You’d think Joseph Gotesman would have his hands full with studying. After all, he’s a 22-year-old second-year medical student at Einstein College of Medicine in the Bronx.
But Gotesman finds the time to lead the small organization VetConnect that seeks out homeless veterans in the Bronx and keeps in touch with them until they find stable housing.
Since January, Gotesman and a handful of volunteers have been walking the streets, looking for homeless people holding cardboard signs saying they’re vets or just asking the people if they’ve served. When they find a homeless soldier, VetConnect works to verify his or her status and begins the process of applying for benefits and finding assistance programs.
So far, VetConnect has helped five veterans attain stable housing and assisted several others find employment.
Jacow W. Sotak of the New York Times asked Chris Miller of the New York City Department of Homeless Services whether such a small-scale effort helps given the magnitude of the city’s homelessness problem. It does, says Miller. “Many of our partners started out as small, neighborhood-focused organizations. We value every effort, however small, to reach out to a homeless man or woman and connect them to services. It makes a difference.”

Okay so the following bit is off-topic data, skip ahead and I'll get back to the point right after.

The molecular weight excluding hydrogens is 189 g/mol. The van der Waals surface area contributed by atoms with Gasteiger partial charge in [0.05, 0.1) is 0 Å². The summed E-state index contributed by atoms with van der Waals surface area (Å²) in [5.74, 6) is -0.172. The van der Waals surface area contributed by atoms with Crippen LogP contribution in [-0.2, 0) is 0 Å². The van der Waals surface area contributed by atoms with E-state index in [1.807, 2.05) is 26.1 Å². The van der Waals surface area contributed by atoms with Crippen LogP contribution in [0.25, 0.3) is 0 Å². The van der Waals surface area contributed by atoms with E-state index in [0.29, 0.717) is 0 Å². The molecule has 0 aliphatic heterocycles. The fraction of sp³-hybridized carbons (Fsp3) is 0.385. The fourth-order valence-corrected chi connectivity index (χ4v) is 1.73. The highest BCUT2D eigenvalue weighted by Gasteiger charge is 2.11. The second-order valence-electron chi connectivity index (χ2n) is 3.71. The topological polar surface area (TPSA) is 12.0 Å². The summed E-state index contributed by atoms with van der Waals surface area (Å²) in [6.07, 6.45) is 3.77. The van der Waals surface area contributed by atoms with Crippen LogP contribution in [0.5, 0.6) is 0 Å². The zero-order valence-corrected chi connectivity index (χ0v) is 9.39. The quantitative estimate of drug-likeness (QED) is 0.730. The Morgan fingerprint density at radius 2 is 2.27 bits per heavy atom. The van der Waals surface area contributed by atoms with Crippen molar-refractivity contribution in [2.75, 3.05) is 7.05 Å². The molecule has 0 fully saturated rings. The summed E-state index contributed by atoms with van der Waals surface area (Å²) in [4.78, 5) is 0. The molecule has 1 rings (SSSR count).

Gotesman tells Sotak that he believes the strength of VetConnect is its focused, local nature. “You can’t get more local than community members reaching out to their own. And as we grow, it will be community members reaching out to their own as well. You won’t see me at a VetConnect excursion in an L.A. or a Boston community excursion.”
Still, Gotesman recognizes the VetConnect model could work well elsewhere, so he’s helping people in other states organize their own teams. “Helping a veteran is not a quick, simple feat,” he tells Sotak in an email. “It takes time and relationship and trust building.”
Having a local team of dedicated volunteers who can win the trust of homeless vets and keep checking on them until their situation improves is essential. And clearly, so is having some high-achieving millennials willing to pitch in.